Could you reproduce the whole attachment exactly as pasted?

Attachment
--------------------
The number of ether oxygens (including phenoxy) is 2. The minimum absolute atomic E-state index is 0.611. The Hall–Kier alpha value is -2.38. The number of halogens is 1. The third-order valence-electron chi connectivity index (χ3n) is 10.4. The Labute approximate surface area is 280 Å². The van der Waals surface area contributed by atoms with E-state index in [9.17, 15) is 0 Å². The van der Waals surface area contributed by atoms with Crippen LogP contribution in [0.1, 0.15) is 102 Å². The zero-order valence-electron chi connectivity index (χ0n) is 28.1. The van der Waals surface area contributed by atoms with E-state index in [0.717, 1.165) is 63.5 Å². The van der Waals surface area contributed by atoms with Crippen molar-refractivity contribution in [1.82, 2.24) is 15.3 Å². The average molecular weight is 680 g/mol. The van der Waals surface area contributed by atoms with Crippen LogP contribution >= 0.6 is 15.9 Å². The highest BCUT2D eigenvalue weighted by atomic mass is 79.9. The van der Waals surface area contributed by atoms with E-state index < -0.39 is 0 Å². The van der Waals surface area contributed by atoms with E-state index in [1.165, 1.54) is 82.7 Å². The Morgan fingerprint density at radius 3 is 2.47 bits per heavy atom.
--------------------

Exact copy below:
The number of ether oxygens (including phenoxy) is 2. The minimum absolute atomic E-state index is 0.611. The Hall–Kier alpha value is -2.38. The number of halogens is 1. The third-order valence-electron chi connectivity index (χ3n) is 10.4. The Labute approximate surface area is 280 Å². The van der Waals surface area contributed by atoms with E-state index in [9.17, 15) is 0 Å². The van der Waals surface area contributed by atoms with Crippen LogP contribution in [0.1, 0.15) is 102 Å². The zero-order valence-electron chi connectivity index (χ0n) is 28.1. The van der Waals surface area contributed by atoms with E-state index in [0.717, 1.165) is 63.5 Å². The van der Waals surface area contributed by atoms with Crippen molar-refractivity contribution in [1.82, 2.24) is 15.3 Å². The average molecular weight is 680 g/mol. The van der Waals surface area contributed by atoms with Crippen LogP contribution >= 0.6 is 15.9 Å². The highest BCUT2D eigenvalue weighted by atomic mass is 79.9. The van der Waals surface area contributed by atoms with E-state index < -0.39 is 0 Å². The van der Waals surface area contributed by atoms with E-state index in [1.165, 1.54) is 82.7 Å². The Morgan fingerprint density at radius 3 is 2.47 bits per heavy atom.